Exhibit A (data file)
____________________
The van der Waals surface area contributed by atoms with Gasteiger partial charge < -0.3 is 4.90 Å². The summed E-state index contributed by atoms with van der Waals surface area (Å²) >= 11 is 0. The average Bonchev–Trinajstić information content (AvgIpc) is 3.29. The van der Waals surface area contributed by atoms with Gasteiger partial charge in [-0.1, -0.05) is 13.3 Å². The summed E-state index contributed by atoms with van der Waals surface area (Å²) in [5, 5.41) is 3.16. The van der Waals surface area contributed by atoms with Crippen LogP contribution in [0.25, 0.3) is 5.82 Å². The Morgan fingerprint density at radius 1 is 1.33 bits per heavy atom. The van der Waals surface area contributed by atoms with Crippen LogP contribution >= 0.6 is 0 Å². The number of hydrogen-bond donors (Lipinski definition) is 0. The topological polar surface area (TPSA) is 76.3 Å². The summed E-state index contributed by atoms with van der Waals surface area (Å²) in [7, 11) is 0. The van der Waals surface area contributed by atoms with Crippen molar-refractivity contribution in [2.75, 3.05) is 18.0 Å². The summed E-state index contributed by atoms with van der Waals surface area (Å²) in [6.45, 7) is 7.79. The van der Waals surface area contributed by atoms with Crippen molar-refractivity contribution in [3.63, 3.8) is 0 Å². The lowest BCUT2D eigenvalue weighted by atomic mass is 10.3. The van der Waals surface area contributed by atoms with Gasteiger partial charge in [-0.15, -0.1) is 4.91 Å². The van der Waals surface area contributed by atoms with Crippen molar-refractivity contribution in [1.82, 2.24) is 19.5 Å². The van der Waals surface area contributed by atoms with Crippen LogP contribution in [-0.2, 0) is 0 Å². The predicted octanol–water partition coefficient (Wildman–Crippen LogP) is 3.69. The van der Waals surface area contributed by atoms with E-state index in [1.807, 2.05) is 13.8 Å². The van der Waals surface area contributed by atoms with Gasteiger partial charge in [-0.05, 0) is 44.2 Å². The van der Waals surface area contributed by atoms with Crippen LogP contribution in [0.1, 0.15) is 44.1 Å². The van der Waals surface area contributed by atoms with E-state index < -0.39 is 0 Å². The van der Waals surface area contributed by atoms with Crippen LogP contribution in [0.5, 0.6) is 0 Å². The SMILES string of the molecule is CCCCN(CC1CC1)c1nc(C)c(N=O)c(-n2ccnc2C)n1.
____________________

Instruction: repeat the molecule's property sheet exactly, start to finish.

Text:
The van der Waals surface area contributed by atoms with Gasteiger partial charge < -0.3 is 4.90 Å². The summed E-state index contributed by atoms with van der Waals surface area (Å²) >= 11 is 0. The average Bonchev–Trinajstić information content (AvgIpc) is 3.29. The van der Waals surface area contributed by atoms with Gasteiger partial charge in [-0.1, -0.05) is 13.3 Å². The summed E-state index contributed by atoms with van der Waals surface area (Å²) in [5, 5.41) is 3.16. The van der Waals surface area contributed by atoms with Crippen LogP contribution in [0.25, 0.3) is 5.82 Å². The Morgan fingerprint density at radius 1 is 1.33 bits per heavy atom. The van der Waals surface area contributed by atoms with Crippen LogP contribution >= 0.6 is 0 Å². The number of hydrogen-bond donors (Lipinski definition) is 0. The topological polar surface area (TPSA) is 76.3 Å². The summed E-state index contributed by atoms with van der Waals surface area (Å²) in [7, 11) is 0. The van der Waals surface area contributed by atoms with Crippen molar-refractivity contribution in [2.75, 3.05) is 18.0 Å². The summed E-state index contributed by atoms with van der Waals surface area (Å²) in [6.45, 7) is 7.79. The van der Waals surface area contributed by atoms with Crippen molar-refractivity contribution in [3.63, 3.8) is 0 Å². The lowest BCUT2D eigenvalue weighted by atomic mass is 10.3. The van der Waals surface area contributed by atoms with Gasteiger partial charge in [-0.15, -0.1) is 4.91 Å². The van der Waals surface area contributed by atoms with Crippen molar-refractivity contribution in [1.82, 2.24) is 19.5 Å². The van der Waals surface area contributed by atoms with Crippen LogP contribution in [-0.2, 0) is 0 Å². The predicted octanol–water partition coefficient (Wildman–Crippen LogP) is 3.69. The van der Waals surface area contributed by atoms with E-state index in [1.807, 2.05) is 13.8 Å². The van der Waals surface area contributed by atoms with Gasteiger partial charge in [-0.05, 0) is 44.2 Å². The van der Waals surface area contributed by atoms with Crippen LogP contribution in [0.1, 0.15) is 44.1 Å². The van der Waals surface area contributed by atoms with E-state index < -0.39 is 0 Å². The van der Waals surface area contributed by atoms with Crippen LogP contribution in [0.5, 0.6) is 0 Å². The SMILES string of the molecule is CCCCN(CC1CC1)c1nc(C)c(N=O)c(-n2ccnc2C)n1.